SoundCure - What life should sound like


the science

Initially supported by a grant from the American
Tinnitus Association, years of professional research
have culminated in a technologically advanced
therapeutic device and novel acoustic treatment.
SoundCure is dedicated to ongoing research to
maximize our service to physicians and patients.

A Brief History of S-Tones®

In 2006, researchers at the University of California, Irvine (UCI) began working with a patient with a cochlear implant who was suffering from tinnitus. Traditional treatment approaches were attempted, but failed to provide relief. They applied a low frequency sound, at a comfortable loudness via the patient's cochlear implant and discovered that this relieved the patient's tinnitus-for the first time in two years,[1] all he heard was a calming, pleasant tone produced by the low-rate stimulus. Transferring this technology from a cochlear implant to sounds anyone could hear led to the creation of S-Tones, the foundation of the SoundCure Serenade® technology.

S-Tones are Temporally Patterned Sounds

S-Tones are designed to produce synchronized, robust neural activity in the auditory cortex. Figure 1 shows that patterned sounds that are too slow or too fast are not effective, but at the right rate cause neurons to fire synchronously to the sound stimulus.[2]

S-Tones in Action

Studies by researchers suggest that the use of S-Tones may play a role in promoting tinnitus suppression. According to a UCI researcher, "The mechanisms underlying tinnitus suppression are different from those in tinnitus masking. Masking attempts to divert a patient's attention away from the tinnitus. Suppression is a physiologic process where sounds - in this case, patterned sounds - may likely be modulating the activity of the auditory cortex and interrupting tinnitus generation."[3]

Further, synchronized neural activity is described this way in a research paper:
"Within 30 seconds, the subject started to experience some tinnitus suppression and by 120 seconds reported being unable to hear his tinnitus. This is an example of 100% suppression."[3]

S-Tones do not need to be loud to be effective, researchers have discovered: "A sound is presented that is softer than the level of the tinnitus, which may completely eliminate the perception of the tinnitus. The overall level of the sound environment is less than the tinnitus alone."[3]

Research is ongoing and the treatment sounds continue to be studied.

Our Sound Therapy Suite

Tinnitus is not a simple condition that can be addressed with a one-size-fits-all approach. Therefore SoundCure offers a variety of sound therapy tracks from which your audiologist can choose to treat your unique condition. SoundCure's unique S-Tones, custom narrowband stimuli, and broadband sounds are all provided to enable your hearing healthcare provider to find the most effective solution for you.

S-Tones are the treatment tones that are unique to the Serenade device. They are unlike broadband or narrowband sounds and do not have a "shhh" sound, but rather their own distinct sound and treatment effect. More detailed information about S-Tones can be found on this site, including on the Clinical Information page.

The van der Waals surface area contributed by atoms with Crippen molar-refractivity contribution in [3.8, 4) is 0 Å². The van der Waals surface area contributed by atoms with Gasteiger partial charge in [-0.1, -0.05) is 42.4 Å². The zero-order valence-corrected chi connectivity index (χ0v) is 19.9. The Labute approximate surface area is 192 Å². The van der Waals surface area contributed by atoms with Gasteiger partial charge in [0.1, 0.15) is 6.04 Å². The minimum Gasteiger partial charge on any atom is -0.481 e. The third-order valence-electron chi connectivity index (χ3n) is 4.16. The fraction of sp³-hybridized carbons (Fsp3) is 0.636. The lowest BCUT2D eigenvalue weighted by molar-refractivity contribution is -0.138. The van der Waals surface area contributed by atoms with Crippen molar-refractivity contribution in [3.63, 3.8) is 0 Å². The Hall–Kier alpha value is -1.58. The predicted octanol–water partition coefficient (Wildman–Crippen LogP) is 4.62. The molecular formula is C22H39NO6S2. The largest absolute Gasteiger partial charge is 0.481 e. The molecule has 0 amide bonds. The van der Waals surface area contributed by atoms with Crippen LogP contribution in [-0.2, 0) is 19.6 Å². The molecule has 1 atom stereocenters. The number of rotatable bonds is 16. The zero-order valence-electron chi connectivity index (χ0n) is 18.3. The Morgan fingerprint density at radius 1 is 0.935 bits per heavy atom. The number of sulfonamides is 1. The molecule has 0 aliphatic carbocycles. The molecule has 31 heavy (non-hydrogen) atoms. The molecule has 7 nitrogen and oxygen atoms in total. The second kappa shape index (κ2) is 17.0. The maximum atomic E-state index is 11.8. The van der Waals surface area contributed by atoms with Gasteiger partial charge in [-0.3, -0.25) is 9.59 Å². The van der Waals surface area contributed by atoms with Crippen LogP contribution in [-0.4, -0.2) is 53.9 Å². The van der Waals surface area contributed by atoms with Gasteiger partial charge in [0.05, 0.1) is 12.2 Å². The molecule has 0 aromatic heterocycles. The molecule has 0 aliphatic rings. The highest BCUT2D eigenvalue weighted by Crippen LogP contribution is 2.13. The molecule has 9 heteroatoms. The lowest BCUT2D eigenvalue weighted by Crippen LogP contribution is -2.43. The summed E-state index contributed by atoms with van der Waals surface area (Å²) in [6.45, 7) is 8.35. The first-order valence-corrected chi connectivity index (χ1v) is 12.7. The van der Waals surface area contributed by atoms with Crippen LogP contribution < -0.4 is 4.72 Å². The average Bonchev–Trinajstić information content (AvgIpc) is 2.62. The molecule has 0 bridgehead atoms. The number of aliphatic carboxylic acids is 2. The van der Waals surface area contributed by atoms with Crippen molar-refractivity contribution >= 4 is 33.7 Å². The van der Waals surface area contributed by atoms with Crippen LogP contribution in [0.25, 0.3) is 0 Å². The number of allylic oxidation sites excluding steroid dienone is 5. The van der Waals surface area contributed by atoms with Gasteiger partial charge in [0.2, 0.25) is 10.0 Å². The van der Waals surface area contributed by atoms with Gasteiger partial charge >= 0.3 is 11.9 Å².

Broadband sound is white noise, or a "shhh" sound. Many patients find this soothing. The term "white noise" refers to a sound which encompasses all possible sound frequencies at once, much as white light includes all color frequencies of the visual color spectrum.

Narrowband sound is similar to broadband sound, but instead of including all possible sound frequencies it includes only those within a certain range, or band (hence a "narrower band" of frequencies.) To the user, it also has a "shhh" sound, though at a different pitch than white noise. It may be at a higher pitch and sound more like a sizzle or at a lower pitch and sound more like wind in a cove.


The Serenade device also allows the clinician to assess the patient's "hypermonitoring" of his tinnitus. Often a patient perceives his tinnitus to be very loud, and therefore experiences suffering as a result. However, when the tinnitus is objectively measured, it is actually soft. The discrepancy between this over-perception of the loudness of one's tinnitus and the actual loudness when measured is referred to as hypermonitoring. With the testing for the Serenade device, this is quantifiable. Knowing the degree to which the tinnitus is perceived to be very loud to the patient helps to validate the patient's current perception, and can help both the hearing healthcare professional and the patient to better understand why the tinnitus can be so bothersome. One goal of tinnitus management is to correct this misperception of tinnitus as "very loud" so that it becomes less bothersome to the patient.

1. Zeng et al., Tinnitus Suppression by Low-Rate Electric Stimulation and its Electrophysiological Mechanisms. Hearing Research. 2011 Jul; 2007(1-2): 61-6.

2. Figure adapted from: Liang et al., Neural Representations of Sinusoidal Amplitude and Frequency Modulations in the Primary Auditory Cortex of Awake Primates. J Neurophysiol. 2002; 87:2237-2261.

3. Reavis et al., Patterned Sound Therapy for the Treatment of Tinnitus. The Hearing Journal. 2010 Nov; 63 (11): 21-24.